Under the nationwide settlement proposed last summer, the tobacco companies agreed to eliminate all outdoor advertising. But instead of waiting to see how the deal fares in Congress, cities around the country are imposing severe restrictions on tobacco advertising visible to pedestrians and motorists.
Baltimore started the trend with two 1994 ordinances that prohibited ads for tobacco products and alcoholic beverages in residential neighborhoods. The U.S. Court of Appeals for the 4th Circuit rejected a First Amendment challenge in 1996, and in April 1997 the U.S. Supreme Court declined to hear the case.
The next day, Peter F. Vallone, speaker of the New York City Council, introduced a bill to restrict tobacco advertising. As approved almost unanimously in December, the ordinance prohibits tobacco ads, including signs in store windows, within 1,000 feet (about four blocks) of schools, playgrounds, day care centers, youth centers, and amusement arcades.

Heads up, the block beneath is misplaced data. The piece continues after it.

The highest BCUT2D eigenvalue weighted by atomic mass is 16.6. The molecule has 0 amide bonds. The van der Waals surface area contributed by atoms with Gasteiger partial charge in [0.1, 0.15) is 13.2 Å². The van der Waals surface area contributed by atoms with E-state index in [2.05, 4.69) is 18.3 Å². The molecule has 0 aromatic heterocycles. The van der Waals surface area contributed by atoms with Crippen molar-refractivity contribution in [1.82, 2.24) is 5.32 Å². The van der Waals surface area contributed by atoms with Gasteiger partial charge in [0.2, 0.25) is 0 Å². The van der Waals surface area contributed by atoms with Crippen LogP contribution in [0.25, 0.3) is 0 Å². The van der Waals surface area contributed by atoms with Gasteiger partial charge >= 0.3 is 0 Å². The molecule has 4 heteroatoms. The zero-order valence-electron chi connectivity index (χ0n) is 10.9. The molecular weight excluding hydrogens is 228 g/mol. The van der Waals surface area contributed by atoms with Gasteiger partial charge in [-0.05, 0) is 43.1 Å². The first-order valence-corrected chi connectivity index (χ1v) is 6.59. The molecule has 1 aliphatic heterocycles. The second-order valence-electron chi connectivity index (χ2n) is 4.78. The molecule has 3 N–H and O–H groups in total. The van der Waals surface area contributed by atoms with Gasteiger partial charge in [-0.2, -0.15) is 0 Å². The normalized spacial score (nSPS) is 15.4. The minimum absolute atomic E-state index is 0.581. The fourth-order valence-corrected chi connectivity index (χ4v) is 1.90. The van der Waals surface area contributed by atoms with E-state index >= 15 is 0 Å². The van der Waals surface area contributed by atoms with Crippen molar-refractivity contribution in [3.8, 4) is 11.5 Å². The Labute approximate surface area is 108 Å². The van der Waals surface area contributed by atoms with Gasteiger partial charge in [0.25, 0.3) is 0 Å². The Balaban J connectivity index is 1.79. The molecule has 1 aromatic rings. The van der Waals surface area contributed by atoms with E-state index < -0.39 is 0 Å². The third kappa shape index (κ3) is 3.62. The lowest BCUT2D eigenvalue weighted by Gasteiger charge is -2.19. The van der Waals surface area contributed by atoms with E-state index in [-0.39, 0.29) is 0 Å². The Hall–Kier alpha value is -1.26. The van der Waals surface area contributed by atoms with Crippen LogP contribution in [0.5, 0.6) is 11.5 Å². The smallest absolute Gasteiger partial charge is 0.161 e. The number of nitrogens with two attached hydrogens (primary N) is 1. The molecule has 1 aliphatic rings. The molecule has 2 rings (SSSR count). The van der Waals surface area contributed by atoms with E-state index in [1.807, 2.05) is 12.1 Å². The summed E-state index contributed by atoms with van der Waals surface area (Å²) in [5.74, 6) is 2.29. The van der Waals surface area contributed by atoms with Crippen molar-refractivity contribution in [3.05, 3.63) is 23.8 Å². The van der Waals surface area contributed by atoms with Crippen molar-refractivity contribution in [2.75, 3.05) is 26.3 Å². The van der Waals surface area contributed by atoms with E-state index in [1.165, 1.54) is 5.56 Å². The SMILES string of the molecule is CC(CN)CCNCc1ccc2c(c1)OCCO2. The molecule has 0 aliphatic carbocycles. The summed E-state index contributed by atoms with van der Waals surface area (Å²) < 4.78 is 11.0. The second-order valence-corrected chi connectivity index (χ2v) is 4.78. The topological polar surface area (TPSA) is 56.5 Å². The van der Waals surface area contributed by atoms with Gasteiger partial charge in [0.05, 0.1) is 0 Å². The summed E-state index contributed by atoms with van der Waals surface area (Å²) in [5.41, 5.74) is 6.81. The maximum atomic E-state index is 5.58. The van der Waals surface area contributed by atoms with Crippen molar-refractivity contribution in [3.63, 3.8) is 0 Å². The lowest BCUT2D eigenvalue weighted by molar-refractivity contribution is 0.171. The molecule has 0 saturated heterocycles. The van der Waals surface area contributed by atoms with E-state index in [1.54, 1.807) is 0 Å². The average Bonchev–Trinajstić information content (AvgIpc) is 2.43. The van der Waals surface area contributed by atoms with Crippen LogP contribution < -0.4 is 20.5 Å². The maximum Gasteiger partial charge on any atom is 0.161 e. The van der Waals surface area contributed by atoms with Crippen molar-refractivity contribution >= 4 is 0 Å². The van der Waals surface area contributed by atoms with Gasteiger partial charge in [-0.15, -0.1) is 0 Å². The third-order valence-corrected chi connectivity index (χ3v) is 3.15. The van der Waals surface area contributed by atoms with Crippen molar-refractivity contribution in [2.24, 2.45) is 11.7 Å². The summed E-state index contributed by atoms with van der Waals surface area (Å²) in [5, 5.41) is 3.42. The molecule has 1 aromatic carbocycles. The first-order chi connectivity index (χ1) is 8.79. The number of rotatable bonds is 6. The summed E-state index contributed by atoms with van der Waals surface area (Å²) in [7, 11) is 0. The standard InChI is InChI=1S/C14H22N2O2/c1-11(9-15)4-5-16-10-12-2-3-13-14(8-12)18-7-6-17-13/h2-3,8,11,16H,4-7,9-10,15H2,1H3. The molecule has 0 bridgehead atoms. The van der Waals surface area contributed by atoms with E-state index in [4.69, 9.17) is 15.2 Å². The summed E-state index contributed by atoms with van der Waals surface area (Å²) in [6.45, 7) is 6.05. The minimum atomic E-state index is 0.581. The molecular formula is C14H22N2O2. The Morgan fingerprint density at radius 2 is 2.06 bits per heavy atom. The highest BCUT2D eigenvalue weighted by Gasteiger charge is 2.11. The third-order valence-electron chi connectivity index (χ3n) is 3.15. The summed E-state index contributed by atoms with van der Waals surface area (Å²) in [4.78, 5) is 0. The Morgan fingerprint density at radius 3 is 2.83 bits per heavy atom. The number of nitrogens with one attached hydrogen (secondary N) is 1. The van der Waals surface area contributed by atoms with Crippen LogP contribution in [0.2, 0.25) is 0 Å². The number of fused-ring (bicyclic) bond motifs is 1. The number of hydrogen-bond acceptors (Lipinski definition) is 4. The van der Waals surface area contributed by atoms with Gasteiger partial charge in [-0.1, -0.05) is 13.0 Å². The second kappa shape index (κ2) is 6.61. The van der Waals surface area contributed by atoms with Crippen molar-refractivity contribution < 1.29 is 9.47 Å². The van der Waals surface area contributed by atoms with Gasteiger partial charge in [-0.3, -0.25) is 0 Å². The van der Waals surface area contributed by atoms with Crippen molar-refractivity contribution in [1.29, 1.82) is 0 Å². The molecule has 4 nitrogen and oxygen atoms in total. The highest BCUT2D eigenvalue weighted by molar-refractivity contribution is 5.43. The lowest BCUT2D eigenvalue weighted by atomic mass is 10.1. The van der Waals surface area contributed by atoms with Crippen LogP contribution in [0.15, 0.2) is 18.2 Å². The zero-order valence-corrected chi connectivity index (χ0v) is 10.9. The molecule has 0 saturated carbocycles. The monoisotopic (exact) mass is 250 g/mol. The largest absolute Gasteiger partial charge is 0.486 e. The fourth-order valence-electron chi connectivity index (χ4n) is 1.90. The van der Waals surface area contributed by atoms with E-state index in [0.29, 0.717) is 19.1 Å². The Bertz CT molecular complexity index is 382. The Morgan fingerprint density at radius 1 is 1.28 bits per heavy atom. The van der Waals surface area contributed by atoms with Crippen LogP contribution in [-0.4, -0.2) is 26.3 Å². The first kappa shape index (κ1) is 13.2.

New York's ordinance would have a more sweeping impact than Baltimore's. Opponents estimated it would bar ads from more than 90 percent of the city, making it barely distinguishable from an outright ban. In January, Mayor Rudolph Giuliani, concerned that the bill wouldn't pass constitutional muster, said he might not sign it, but Vallone said the council could easily override a veto.
Similar ordinances, some targeting alcohol as well as tobacco advertising, have been approved in Chicago, San Francisco, Oakland, Compton, and Los Angeles County (covering unincorporated areas). Other cities, including Milwaukee and Cleveland, are considering ad restrictions.
In upholding Baltimore's ordinances, the 4th Circuit emphasized the exemptions for industrial and commercial neighborhoods, which it said indicated the city was merely trying to "zone…advertising into appropriate areas" as a way of protecting children. The new ordinances tend to be more restrictive, so they may be overturned–especially since the Supreme Court, which in recent years has closely scrutinized limits on commercial speech, has yet to rule on this issue. And while the laws are bogged down in the courts, Congress may bless the tobacco industry's self-censorship, which goes further than any city council would dare.